About Me


Catching up, round 3

Just a few short months ago I was enjoying a plain air painting session at an apple orchard north of Anoka.  I belong to the Plain Air Club through the Rumriver Art Center.  It is the same group that painted outdoors last winter when it was 16-degrees Fahrenheit.  We have a nice time together.  If the weather is inclement, we will paint in the studio.  I have my photos from painting sessions and travels for reference when I work inside.  On this day I was using the water soluble oils, although since that time I have been giving acrylics another try.  The  quick drying time works well for layering color, although I still prefer the buttery texture and feel of painting with oils.

A beautiful, early fall day for painting outdoors!
Between painting sessions, I planned a project for Jim.  Using colors of the Grey Wolf (NYLT) patch, I designed a scarf, and wove it on the Cricket loom.  The super wash wool is warm, soft, and easy care.  I like the design and want to try other color combinations.  The length is perfect for going around the neck twice with plenty of scarf to keep the chest warm.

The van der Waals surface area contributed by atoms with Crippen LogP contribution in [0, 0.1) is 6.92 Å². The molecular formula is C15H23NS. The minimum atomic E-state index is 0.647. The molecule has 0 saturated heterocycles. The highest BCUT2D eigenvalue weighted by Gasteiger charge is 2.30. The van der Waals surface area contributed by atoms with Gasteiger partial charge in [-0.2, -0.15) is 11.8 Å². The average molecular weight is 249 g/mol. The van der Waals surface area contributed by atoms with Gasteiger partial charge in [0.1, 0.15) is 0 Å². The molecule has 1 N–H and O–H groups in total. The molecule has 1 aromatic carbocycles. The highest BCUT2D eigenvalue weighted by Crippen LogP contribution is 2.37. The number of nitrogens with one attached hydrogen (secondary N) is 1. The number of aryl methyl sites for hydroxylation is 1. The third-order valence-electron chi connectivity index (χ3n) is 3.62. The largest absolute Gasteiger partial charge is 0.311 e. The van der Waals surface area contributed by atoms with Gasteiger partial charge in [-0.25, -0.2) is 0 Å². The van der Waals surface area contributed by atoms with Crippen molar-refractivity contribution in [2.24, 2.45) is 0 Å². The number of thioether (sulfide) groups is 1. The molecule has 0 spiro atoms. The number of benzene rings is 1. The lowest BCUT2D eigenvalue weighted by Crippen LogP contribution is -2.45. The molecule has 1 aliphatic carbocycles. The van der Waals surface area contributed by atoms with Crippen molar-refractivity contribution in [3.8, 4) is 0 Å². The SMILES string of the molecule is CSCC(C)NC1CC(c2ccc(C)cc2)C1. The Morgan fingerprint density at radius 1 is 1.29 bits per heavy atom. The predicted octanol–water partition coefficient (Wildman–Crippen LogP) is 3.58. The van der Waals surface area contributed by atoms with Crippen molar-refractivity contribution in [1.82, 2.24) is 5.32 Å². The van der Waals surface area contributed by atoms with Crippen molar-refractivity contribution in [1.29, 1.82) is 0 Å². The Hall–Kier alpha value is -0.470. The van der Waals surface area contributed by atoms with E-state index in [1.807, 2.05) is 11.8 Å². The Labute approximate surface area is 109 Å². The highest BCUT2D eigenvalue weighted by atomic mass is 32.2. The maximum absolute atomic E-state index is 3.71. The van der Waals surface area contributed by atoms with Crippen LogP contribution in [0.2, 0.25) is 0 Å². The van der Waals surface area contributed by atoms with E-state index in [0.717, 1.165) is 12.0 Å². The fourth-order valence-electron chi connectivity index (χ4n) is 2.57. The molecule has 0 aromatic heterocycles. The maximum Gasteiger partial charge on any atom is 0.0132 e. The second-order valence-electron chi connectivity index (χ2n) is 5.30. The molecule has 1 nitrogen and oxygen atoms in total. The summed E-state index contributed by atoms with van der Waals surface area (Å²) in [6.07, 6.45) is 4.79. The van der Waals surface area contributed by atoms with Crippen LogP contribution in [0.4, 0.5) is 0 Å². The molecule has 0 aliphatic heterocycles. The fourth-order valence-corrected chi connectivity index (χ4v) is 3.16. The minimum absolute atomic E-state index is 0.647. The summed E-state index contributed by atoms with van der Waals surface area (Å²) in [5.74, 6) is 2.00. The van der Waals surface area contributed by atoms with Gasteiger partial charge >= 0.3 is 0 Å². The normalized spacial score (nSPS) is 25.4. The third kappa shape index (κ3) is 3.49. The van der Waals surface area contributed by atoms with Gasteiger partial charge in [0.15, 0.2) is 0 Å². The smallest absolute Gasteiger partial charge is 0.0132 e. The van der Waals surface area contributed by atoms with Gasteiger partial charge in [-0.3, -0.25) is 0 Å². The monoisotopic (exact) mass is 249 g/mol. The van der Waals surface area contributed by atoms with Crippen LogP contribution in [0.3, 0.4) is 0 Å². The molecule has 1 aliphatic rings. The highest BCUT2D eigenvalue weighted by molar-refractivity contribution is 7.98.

Fall progressed quickly.  It was very rainy and the leaves took longer to turn, but there were pockets of beautiful fall color to enjoy.
   A finished project (just last week) is the handwoven tunic.  It began as a jumper, but after fulling the fabric, I could not place the pattern pieces for the short length.  After sleeping on other ideas for a few days, I decided to make a tunic.  My inspiration came from the recent exhibit of Gudrun Sjödén's clothing at the Swedish Institute in Minneapolis.  The wool tunic is a great alternative to wearing a sweater.  I shortened the short version of the pattern by about 3-inches and then added a piece on the side to smooth out the flare to the hem. I was able to lay the pattern, cut out the four pieces, and have leftover fabric.  The facings are lightweight linen and I used a Hong Kong finish on the inside.  The buttons are decorative, as I did not want to fiddle with buttonholes.  For ease of wearing, I added a snap and sewed the top button to the top layer, and then sewed the bottom buttons through all the layers.  The buttons came from a vendor at Shepherd's Harvest Festival and were waiting for the perfect project.  I believe this was the perfect project.  At this time there is no pocket as originally planned, but I can add it later.  

McCall's pattern from the 1990s, Harrisville Designs Shetland wool for warp and weft.

Winter is fast approaching.  The leaves are down, the geese are flying south, and the neighborhood turkeys are everywhere.  It was very cold recently and I bundled up for my daily walks.  The turkey prints were on the sidewalk beside the field and it looks as though they were deciding which way to go.  

No comments: